- National Assembly of the Republic of China
The National Assembly of the Republic of China (Chinese: 國民大會; pinyin: Guómín Dàhuì) refers to several parliamentary bodies that existed in the Republic of China. The National Assembly was originally founded in 1913 as the first legislature in Chinese history, but was disbanded less than a year later as President Yuan Shikai assumed dictatorial power. During the warlord era, the National Assembly was resurrected and disbanded more than once as different warlords vied for power and legitimacy. The last continuous National Assembly was established under the framework of the 1947 Constitution of the Republic of China as a constitutional convention and electoral college and called into place in 1948. It was transplanted to Taiwan in 1949 after the Kuomintang (KMT) lost mainland China in the Chinese Civil War. In the 1980s and 1990s, its parliamentary powers were gradually transferred to the Legislative Yuan before constitutional amendments made it a dormant body in 2000 and fully defunct in 2005.
Early Republican period
Calls for a National Assembly were part of the platform of the revolutionaries who overthrew the Qing Dynasty. In response, the Qing Dynasty formed the first assembly in 1910 but it was virtually powerless and intended only as an advisory body. After the Xinhai Revolution, elections yielded the bicameral 1913 National Assembly but significantly less than one percent voted due to gender, property, tax, residential, and literacy requirements. It was not a single nationwide election but a series of local elections that began on December 1912 with most concluding on January 1913. The poll was indirect as voters chose electors who picked the delegates which caused instances of bribery. The Senate was elected by the provincial assemblies. The president had to pick the 64 members representing Tibet, Outer Mongolia, and Overseas Chinese due to practical reasons. However, these elections had the participation of over 300 civic groups and were the most competitive nationwide elections in Chinese history. The election results gave a clear plurality for the Nationalists, they won 392 of the 870 seats, but there was confusion as many candidates were members in several parties concurrently. Several switch parties after the election giving the Nationalists 438. By order of seats, the Republican, Unity, and Democratic (formerly Constitutionalist) parties later merged into the Progressive Party under Liang Qichao. Kuomintang leader Song Jiaoren was expected to become premier but he was assassinated on March 20. An investigation linked the crime to Premier Zhao Bingjun and possibly the provisional president, Yuan Shikai. The assembly convened for the first time on April 8 amid heated debate over the assassination. The Kuomintang was divided over solutions on how to deal with Yuan. Sun Yat-sen led a faction to rebel against Yuan on July 12 but was completely defeated within two months. The National Assembly members were compromised by threats and bribes from Yuan. He confined them and forced them to elect him formal president. Next, he outlawed the Kuomintang and expelled them from the assembly. Without a quorum, it could not convene so Yuan disbanded it on 10 January 1914.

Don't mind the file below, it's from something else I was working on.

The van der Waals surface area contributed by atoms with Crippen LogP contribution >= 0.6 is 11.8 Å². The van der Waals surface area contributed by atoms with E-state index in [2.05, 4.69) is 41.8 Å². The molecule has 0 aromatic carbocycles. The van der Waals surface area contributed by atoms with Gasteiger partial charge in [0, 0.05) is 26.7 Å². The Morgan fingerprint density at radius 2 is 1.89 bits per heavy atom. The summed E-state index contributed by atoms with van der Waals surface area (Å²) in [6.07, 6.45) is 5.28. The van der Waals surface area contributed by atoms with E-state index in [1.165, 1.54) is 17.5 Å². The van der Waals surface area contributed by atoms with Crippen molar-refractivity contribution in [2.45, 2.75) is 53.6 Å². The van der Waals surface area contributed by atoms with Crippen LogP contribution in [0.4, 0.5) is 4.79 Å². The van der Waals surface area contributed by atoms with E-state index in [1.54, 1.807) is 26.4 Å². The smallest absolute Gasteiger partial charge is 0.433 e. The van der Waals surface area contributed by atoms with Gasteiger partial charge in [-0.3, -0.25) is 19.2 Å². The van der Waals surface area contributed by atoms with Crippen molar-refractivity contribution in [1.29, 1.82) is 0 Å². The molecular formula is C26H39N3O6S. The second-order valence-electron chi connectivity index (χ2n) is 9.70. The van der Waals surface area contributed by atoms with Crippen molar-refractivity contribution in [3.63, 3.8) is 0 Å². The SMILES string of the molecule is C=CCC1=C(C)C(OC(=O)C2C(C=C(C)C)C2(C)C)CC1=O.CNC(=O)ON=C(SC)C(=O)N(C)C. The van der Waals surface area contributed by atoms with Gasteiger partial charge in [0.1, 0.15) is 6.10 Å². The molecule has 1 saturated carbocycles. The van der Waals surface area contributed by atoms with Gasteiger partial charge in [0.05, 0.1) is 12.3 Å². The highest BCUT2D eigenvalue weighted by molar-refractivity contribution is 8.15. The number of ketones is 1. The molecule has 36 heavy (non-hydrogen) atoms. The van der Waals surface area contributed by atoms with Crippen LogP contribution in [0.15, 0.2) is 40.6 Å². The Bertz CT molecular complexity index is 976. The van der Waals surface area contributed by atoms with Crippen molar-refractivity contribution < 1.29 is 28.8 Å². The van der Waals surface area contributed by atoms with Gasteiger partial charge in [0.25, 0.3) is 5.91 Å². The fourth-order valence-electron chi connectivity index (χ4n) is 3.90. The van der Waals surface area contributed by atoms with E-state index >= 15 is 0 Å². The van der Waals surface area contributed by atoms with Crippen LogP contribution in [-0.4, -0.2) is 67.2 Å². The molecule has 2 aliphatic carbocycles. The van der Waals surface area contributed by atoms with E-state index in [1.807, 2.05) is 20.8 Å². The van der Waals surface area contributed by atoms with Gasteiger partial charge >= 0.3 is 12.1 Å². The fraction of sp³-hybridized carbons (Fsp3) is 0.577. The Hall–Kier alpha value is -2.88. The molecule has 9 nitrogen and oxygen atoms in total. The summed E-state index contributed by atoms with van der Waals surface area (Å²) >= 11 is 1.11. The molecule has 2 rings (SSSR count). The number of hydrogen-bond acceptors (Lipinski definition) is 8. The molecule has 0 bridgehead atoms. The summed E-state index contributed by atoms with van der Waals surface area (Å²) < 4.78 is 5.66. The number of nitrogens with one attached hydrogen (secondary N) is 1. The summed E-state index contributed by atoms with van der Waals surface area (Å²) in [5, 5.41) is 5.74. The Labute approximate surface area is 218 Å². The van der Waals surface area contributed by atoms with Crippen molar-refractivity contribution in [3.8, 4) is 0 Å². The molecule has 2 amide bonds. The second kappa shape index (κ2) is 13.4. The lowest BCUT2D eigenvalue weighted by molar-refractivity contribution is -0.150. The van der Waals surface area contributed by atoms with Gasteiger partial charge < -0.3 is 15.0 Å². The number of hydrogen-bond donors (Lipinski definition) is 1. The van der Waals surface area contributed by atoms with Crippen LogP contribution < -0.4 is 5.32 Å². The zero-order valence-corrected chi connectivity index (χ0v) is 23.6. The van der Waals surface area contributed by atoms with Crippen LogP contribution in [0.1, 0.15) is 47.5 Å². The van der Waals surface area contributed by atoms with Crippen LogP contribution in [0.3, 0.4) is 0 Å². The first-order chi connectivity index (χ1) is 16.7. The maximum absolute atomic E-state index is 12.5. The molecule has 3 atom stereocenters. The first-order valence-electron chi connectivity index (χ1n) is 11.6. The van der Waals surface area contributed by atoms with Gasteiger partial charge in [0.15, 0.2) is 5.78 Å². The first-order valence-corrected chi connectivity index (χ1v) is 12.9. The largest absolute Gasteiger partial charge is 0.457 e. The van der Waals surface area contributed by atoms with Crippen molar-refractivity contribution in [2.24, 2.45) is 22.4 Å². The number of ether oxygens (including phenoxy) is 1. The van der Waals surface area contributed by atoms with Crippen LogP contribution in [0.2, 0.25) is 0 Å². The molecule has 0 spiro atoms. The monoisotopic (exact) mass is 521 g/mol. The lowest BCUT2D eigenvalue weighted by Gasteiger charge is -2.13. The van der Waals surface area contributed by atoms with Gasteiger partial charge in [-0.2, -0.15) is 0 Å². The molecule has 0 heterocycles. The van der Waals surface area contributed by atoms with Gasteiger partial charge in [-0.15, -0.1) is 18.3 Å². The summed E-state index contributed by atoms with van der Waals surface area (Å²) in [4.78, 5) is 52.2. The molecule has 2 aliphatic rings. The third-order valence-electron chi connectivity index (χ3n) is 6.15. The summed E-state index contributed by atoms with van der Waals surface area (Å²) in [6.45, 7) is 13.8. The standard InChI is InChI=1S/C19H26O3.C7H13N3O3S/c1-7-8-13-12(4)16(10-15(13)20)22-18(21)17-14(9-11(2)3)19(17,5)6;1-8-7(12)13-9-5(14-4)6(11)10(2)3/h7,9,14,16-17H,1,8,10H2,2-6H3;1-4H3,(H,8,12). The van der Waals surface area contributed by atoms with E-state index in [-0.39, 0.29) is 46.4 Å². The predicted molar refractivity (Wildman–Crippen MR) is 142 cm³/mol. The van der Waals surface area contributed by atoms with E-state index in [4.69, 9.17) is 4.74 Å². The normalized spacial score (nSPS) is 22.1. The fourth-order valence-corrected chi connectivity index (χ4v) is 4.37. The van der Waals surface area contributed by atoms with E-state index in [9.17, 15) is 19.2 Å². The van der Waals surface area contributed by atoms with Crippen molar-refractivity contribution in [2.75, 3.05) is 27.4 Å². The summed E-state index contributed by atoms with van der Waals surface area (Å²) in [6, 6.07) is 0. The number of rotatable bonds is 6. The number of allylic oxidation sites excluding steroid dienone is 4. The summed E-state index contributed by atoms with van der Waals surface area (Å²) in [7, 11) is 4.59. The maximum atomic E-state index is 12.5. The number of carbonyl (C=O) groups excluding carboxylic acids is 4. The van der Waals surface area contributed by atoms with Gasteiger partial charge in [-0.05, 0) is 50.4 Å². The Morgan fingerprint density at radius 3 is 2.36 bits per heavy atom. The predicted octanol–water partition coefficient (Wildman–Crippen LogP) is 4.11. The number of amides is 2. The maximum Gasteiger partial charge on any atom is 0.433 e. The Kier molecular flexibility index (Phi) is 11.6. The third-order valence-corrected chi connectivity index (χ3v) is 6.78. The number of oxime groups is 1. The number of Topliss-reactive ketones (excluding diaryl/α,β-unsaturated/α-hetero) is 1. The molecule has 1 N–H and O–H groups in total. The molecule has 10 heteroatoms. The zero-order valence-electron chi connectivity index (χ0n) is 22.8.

After Yuan died, the National Assembly reconvened on 1 August 1916 under the pretext that its three year term was suspended not expired, but President Li Yuanhong was forced to disband it due to the Manchu Restoration on 13 June 1917. 130 members (mostly Kuomintang) moved to Guangzhou where they held an "extraordinary session" on 25 August under a rival government led by Sun Yat-sen, another 120 quickly followed. After the Old Guangxi Clique became disruptive, the assembly temporarily moved to Kunming and later Chongqing under Tang Jiyao's protection until Guangzhou was liberated. Lacking a quorum, they selected new members in 1919.